Antibiotic-resistant superbugs pose ‘existential risk’ to Irish health service
HSE chief warns over 1,000 people are carrying most dangerous superbug CPE
HSE director general Paul Reid said more than 1,000 people in Ireland are carrying the most dangerous superbug, CPE, which is resistant to almost all antibiotics. Photograph: iStock
Mr Reid said more than 1,000 people are carrying the most dangerous superbug, CPE, which is resistant to almost all antibiotics. If the number of CPE cases continues to increase, the health service will move closer to a “tipping point beyond which effective control is impossible”, he added.
The warning is contained in a briefing note on the related challenges of antimicrobial resistance and healthcare-associated infections that was presented to the HSE board last month.
According to Mr Reid, antimicrobial resistance (AMR), where “antibiotics we have depended on for decades no longer work as well as they did or no longer work at all”, means poorer outcomes for patients and higher costs for healthcare systems and society.
“The scale of risk and the cost of managing it grows with every month that it is not adequately addressed. A major outbreak of an antimicrobial-resistant bug in one HSE hospital was estimated to have cost €2.4 million in a single year. AMR ultimately becomes an irreversible problem.”
One in 20 patients in most Irish hospitals has contracted a healthcare-associated infection while being treated in the system, he says. Half of these cases could be prevented by the consistent application of good infection prevention and control measures.
“In the past 40 years, the healthcare system in Ireland has greatly improved its infection prevention and control capacity. But it has not improved fast enough to keep pace with a more vulnerable patient population and new emerging infection risks such as AMR.”
Superbugs such as MRSA, ESBL and VRE are now “embedded” in our healthcare system, he says, though “many of these resistant bacteria were very rare in Ireland as recently as 20 years ago”.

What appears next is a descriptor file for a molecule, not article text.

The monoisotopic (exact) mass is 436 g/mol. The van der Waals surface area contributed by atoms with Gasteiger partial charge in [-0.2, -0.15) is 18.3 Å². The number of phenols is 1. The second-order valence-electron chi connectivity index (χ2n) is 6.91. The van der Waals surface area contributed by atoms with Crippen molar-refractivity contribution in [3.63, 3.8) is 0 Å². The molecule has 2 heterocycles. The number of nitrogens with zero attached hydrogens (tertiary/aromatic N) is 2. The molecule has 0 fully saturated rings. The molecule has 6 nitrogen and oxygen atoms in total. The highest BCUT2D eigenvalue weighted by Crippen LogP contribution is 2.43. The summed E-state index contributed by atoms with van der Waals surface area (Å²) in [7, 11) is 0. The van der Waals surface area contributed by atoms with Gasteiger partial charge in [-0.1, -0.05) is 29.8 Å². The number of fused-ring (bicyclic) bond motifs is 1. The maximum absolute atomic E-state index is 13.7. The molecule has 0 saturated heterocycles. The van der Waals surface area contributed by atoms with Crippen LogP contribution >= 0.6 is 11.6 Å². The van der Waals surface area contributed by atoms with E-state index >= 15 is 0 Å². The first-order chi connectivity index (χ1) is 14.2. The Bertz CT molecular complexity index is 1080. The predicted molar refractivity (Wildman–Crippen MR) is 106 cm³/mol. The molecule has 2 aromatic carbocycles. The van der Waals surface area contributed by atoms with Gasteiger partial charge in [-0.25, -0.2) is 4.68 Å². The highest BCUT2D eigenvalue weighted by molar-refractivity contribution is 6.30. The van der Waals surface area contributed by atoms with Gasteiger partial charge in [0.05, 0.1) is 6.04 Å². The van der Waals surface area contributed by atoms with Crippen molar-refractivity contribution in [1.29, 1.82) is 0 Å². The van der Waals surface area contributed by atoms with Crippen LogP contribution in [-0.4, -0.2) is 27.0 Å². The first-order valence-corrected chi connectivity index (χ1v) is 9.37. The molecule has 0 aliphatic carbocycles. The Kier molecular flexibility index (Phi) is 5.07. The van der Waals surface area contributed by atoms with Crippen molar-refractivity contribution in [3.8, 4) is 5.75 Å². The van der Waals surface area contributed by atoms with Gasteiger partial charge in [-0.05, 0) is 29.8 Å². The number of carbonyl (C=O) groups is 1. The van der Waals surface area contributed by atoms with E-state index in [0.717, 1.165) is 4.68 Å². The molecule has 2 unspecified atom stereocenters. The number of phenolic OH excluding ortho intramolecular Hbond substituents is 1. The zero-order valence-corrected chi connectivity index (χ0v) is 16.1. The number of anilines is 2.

Mr Reid says CPE (carbapenemase producing enterobacteriaceae) is the most serious superbug problem Ireland has yet faced. The number of people carrying or infected with CPE has risen from 41 in 2013 to 538 last year.
“We estimate that there are probably over 1,000 people in Ireland currently carrying CPE. We believe that a significant number of people carrying CPE have not been identified at present.”
In Greece and Italy, he points out, CPE is “already effectively beyond control”.
The current systems of the HSE, which he describes as “somewhere in between the best and the weakest” internationally, have slowed the spread of CPE and “bought time”.
Arguing for long-term investment to tackle the problem, along with cultural change within the HSE and sustained leadership, Mr Reid says a “vigorous response now has a strong chance of restoring control of CPE”.
Mr Reid explained the impact of superbugs and healthcare-acquired infections on patients using two examples.
In the first, he cited a man in need of a bone marrow transplant to survive his cancer. While preparing for the transplant in hospital the healthcare system allows bacteria that are resistant to many or most available antibiotics to move into his gut (colonisation). If those bacteria progress into his bloodstream when he is at the most vulnerable point during the transplant, his chances of a good outcome are much reduced. The cost of his treatment will also be higher.
Even if they stay in his gut and never cause infection knowing that the healthcare system has failed to protect him from picking up antimicrobial-resistant bacteria is often a cause of hurt and anger. This becomes even more the case if the patient’s experience is that the healthcare system treats him “like an outcast” because he is carrying a superbug.
In the second, he cited a young woman being admitted to hospital because of a minor vaginal bleed during pregnancy. An intravenous catheter is immediately placed in a vein in her arm in case she has a major bleed and needs a blood transfusion. Everything settles down. No one remembers to take the catheter out of her arm. Three days after her admission she is in the intensive care unit with an S.aureus bloodstream infection. The bacteria got into her bloodstream through the intravenous catheter she no longer needed.